Bringing together many of the most popular anime and manga series to spring forth from the voluminous pages of Weekly Shonen Jump, Jump Force intends to be the one, all-encompassing crossover brawler. Just like the old arguments about who would win if the USS Enterprise D went up against a Star Destroyer, or crossover stories where Doctor Who ends up in the Star Trek TNG universe and helps stop the Cybermen and Borg combining forces, there’s plenty of anime and manga fans who love to speculate about how their favourite universes could collide.
There’s some story here of how Earth has collided with the Shonen Jump universes, some grand threat to reality and that all the heroes are uniting to take on a league of villains. You create a custom character and join the Jump Force, but that’s not the side of the game that we played earlier this week. Instead, we just dove into the roster of 40 characters, picked our trios at semi-random and threw them up against a set of random opponents. Before we go any further, I can confirm that Ryo Saeba from the classic City Hunter series is easily, hands down, the best character in the game. I’ll tell you why a little bit later.
Of course, this being a fighting game, and these being universes where battles can last hours and feature as much discourse and introspection as they do flying fists and ground-shaking powers, Spike Chunsoft have done the sensible thing and tried to balance all the characters out. Whether it’s a regular guy like Ryo or someone that wields the most awesome of powers like Jotaro Kujo, Goku or Naruto, they can all go toe to toe in a fight.
Now, I’m going to be quite brutally honest here: I don’t like the 3D graphics in Jump Force. I get why Bandai Namco have done it, trying to give common ground and unify the dozens of contrasting anime styles that exist throughout Shonen Jump, and also trying to distinguish itself from the countless others anime and manga fighters out there, but the game just ends up looking like that Halloween episode of The Simpson where Homer ends up being subjected to the third dimension through the best graphics that mid-90s computers could muster.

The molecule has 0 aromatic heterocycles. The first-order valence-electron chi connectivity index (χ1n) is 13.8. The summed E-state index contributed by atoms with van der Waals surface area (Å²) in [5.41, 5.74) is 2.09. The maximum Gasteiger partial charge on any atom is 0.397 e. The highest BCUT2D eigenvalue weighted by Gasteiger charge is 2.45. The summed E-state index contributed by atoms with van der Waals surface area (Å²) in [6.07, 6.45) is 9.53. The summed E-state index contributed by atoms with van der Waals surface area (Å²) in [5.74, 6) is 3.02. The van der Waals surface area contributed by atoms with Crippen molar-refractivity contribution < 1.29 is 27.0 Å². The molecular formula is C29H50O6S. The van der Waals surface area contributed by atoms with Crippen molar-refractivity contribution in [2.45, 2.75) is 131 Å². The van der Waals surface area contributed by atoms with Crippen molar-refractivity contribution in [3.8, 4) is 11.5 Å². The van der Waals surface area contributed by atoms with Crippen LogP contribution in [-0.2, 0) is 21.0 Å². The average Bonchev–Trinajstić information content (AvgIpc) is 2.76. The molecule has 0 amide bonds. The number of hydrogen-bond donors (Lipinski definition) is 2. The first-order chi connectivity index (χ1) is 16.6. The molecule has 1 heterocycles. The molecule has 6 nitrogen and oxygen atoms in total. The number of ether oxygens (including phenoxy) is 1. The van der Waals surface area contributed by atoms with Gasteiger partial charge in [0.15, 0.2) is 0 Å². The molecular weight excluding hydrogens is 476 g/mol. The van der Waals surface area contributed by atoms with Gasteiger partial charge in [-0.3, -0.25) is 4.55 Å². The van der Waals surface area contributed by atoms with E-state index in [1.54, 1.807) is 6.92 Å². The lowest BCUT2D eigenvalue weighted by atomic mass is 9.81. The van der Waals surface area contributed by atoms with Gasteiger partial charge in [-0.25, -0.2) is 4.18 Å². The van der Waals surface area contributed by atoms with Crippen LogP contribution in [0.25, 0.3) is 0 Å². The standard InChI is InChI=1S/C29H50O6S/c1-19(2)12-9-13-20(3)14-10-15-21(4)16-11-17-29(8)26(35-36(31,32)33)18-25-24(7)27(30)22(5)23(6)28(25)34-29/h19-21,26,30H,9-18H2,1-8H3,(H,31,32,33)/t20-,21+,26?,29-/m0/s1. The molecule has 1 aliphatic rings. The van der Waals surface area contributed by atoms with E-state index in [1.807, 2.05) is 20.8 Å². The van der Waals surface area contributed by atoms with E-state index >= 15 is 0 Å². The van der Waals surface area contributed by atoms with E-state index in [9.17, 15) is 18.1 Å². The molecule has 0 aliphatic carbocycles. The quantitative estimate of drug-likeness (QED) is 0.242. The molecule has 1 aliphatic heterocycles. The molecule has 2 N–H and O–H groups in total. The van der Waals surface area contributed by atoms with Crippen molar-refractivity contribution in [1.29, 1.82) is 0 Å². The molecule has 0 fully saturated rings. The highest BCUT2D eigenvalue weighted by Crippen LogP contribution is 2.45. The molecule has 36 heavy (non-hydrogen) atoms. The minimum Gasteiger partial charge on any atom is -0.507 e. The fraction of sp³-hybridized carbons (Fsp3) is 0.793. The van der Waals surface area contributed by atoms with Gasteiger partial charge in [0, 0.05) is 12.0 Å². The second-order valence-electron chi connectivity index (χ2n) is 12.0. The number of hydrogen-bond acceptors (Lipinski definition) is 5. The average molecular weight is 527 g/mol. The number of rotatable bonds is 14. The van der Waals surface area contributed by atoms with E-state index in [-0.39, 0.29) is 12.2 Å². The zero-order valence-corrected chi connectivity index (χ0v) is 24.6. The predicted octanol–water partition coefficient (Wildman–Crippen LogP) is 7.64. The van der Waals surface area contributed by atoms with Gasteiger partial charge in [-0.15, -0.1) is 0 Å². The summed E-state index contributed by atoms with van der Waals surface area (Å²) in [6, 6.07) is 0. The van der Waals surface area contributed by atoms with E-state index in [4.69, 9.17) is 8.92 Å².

In some ways it doesn’t go far enough. There’s some characters that are shiny and plasticky, others that are matte and have hand drawn flicks of shadow and highlighting, there’s characters with eyes as big as dinner plates alongside those that basically look like very muscly humans. It just doesn’t quite work in the same way that something like Street Fighter X Tekken does, where it starts off in similar design territory and could be homogenised.
And then there’s the way the action is sensationalised with fast camera cuts, explosions and an endless amount of particle effects. It’s disorientating at times.
But, and this is where you have to hope the game manages to appeal most, it is fun. I didn’t understand all of what was happening, and was largely button mashing with the unified control scheme that all the characters share, but I was enjoying myself exploring the roster and pitting various teams against each other.
Since the last time I played it, the game’s twist on the tag-team fighter has started to make sense. Instead of having three characters each with their own health bar, you have a single health bar and fight across multiple rounds. It’s more akin to a solo fighter in that regard, but you’ve got more strategic options here in your team composition and the ability to switch between them on the fly. Go for someone that’s a real in your face brawler, combine them with character that’s got range, and another that’s a big lump, and you’ve got a well-rounded trio.
The unified control scheme takes a small amount of getting used to. Instead of a “light” attack, you have a short-ranged dash attack that looks to close the small amount of distance between you in the 3D arenas, and should then lead into the more commonly named “heavy” attack, which can further be chained when switching between your team. Pull a trigger and you’ve then got four face buttons of abilities and awakening attacks that need to be powered up through combat and simply standing around powering up before you can use some of them, and they often lead to spectacular moves.
The awakening attacks are show-stopping mid-fight cutscenes, and they are a lot of fun to save up and pull out at just the right moment – some are more situationally dependent than others. It’s here that we come back to Ryo Saeba. Sure, Naruto can call on the big nine-tailed fox thing, you’ve got Jotaro and his Stand’s endless “ORA ORA ORA”, Luffy tanks up into a barrel chested beast, and yet they’ve got nothing on Ryo, who rocks up with a magnum and shoots his opponents in the face in glorious slow motion, or he whips out twin homing RPGS – yes, really – or for his awakened attack pulls out a rocket launcher, shoots the enemy, drives a mini cooper through the explosion, steps out and then shoots at three explosive barrels that appeared from somewhere? Oh, and doesn’t look back. It’s the perfect finisher.
Jump Force is a game that I feel is right on the bubble. Despite the marmite visual style and the overly frenetic action, there’s something to it that works, throwing all of these disparate characters into the arena together, giving you relatively simple to pick up controls for bombastic, button-mashing fun. Whether it holds up after more than a few hours, we’ll have to wait until reviews around next week’s launch…